The pandemic is taking a toll on the smartphone industry. During this past quarter, the market suffered its largest annual decline ever, according to research firm IDC.
In total, smartphone vendors shipped 275.8 million phones from January to March, down by 11.7 percent from the same period a year ago.
Omdia, another research firm, estimates the drop was even higher at 16.8 percent.
“This plunge impacted all the major smartphone brands, with nine of the top-10 OEMs (original equipment manufacturers) suffering shipment declines compared to the first quarter of 2019,” Omdia said.
The affected brands include Apple, Samsung, Huawei, LG and Motorola, which all saw shipments fall by double digits. According to Omdia, the only top vendor to experience growth was Chinese company Realme due to increased product sales in India.
Prior to COVID-19, the market was already struggling to sustain growth. According to researchers, consumers are holding on to their existing smartphones longer, due to the high prices for new models, or the lack of new features. The pandemic now throws another obstacle into the mix.
To no surprise, the regional smartphone market hit hardest by COVID-19 was China, which has been ground zero for the pandemic. During the quarter, the country’s smartphone shipments fell by 20.3 percent.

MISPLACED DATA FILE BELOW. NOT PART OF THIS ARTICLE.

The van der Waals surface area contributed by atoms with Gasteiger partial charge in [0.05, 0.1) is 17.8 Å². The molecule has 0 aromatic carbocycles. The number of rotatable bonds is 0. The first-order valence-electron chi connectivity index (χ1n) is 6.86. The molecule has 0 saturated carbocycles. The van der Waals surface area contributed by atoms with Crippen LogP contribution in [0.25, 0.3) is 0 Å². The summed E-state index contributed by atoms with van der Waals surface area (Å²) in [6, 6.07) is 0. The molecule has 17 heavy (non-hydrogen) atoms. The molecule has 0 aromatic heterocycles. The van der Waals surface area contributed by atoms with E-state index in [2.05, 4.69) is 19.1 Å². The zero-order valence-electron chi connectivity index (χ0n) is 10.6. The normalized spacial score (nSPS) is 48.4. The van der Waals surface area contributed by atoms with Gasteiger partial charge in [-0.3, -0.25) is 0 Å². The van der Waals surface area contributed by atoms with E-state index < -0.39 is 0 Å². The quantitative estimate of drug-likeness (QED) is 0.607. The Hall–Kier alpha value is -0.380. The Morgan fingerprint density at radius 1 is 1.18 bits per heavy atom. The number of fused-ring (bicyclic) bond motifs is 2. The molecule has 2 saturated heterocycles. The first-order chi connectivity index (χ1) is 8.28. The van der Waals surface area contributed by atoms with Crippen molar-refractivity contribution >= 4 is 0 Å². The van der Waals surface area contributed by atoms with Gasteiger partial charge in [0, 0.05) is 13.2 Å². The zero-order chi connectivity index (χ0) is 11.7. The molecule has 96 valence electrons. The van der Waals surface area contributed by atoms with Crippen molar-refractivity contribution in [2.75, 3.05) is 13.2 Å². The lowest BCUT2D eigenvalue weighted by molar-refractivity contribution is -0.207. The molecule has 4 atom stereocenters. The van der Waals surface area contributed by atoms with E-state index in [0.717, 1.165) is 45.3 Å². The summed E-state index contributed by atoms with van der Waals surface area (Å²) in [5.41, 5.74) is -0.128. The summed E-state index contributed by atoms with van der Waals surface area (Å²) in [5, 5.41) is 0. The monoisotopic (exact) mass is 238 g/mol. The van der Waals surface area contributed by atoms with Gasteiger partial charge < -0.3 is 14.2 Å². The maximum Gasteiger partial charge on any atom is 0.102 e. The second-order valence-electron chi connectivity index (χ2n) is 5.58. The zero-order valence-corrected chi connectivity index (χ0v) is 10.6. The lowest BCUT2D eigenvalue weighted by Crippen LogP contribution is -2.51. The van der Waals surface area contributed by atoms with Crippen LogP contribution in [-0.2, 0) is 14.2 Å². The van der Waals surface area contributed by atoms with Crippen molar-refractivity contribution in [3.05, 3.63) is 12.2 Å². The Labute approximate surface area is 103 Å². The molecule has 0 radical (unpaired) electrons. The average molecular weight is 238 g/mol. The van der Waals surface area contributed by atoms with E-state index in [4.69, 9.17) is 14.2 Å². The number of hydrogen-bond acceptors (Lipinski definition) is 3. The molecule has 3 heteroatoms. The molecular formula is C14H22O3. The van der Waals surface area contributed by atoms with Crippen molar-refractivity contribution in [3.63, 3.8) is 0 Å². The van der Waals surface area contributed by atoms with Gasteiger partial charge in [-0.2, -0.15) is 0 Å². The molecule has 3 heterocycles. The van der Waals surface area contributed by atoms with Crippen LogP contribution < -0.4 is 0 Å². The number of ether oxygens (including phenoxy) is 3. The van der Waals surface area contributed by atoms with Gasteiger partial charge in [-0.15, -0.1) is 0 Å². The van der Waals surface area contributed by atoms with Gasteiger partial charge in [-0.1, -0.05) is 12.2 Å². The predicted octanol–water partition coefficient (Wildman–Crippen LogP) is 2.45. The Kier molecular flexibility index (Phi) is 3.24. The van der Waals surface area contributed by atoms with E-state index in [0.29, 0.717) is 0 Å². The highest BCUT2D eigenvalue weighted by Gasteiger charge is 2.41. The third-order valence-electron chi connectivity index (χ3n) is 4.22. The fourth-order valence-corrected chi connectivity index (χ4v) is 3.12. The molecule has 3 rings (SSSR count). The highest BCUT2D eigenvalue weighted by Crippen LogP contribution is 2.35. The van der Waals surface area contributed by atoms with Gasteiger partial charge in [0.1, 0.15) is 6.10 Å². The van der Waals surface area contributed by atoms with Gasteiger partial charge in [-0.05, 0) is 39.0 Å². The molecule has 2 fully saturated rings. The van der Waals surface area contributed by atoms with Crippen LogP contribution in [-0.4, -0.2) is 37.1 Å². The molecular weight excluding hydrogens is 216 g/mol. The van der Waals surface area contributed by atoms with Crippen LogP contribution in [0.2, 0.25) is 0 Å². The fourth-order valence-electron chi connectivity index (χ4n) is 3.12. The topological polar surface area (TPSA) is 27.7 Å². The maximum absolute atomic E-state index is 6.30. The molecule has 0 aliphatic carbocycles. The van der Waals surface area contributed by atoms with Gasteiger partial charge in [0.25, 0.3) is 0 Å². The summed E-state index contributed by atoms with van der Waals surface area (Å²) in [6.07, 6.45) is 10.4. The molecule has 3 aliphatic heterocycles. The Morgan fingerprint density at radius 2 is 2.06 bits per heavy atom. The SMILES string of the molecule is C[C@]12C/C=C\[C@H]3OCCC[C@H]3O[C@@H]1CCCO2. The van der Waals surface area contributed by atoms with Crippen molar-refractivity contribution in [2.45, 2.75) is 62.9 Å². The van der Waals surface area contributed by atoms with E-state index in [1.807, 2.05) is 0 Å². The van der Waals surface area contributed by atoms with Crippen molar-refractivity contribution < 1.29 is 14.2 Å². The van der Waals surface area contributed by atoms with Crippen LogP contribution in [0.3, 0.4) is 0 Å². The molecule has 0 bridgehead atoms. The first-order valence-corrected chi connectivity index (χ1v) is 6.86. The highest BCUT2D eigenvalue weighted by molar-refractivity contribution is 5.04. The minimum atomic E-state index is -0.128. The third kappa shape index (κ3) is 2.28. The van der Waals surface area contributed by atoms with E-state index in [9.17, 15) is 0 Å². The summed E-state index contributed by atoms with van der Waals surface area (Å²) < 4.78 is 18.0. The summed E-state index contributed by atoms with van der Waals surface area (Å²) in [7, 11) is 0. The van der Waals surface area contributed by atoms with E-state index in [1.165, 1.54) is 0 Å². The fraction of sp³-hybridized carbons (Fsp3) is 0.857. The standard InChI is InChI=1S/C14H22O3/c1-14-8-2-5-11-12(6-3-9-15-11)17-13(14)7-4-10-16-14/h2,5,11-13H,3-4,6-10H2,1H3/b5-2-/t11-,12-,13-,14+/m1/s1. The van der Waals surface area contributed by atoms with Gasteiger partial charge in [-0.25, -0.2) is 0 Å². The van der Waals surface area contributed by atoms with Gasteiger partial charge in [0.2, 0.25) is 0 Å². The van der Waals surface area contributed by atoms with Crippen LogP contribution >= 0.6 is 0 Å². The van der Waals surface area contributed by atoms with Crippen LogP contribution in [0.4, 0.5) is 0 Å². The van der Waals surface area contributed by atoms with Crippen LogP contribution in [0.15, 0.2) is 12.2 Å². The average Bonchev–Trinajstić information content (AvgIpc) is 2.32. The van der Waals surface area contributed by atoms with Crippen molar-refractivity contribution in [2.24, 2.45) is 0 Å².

“Since China constitutes almost a quarter of worldwide shipments, this had a huge impact on the overall market,” IDC said. “The global dependency on China for its smartphone supply chain also caused major issues as the quarter progressed.”
The good news is that China’s manufacturing sector has largely resumed normal operations. However, the pandemic continues to spread across the world, disrupting economies, and putting people out of work.
The research firms now warn the economic impact from COVID-19 will likely depress sales for the smartphone industry into this year’s second quarter. IDC points out Samsung may have a hard time attracting consumers to the company’s premium, but pricier flagship products. Apple, on the other hand, could see shipments go up, thanks to the new iPhone SE, which starts at $399, a relatively low price.
“As the uncertainties of the lockdowns and total economic impact linger, vendors are reconsidering their outlook for 2020,” added IDC research director Nabila Popal in a statement.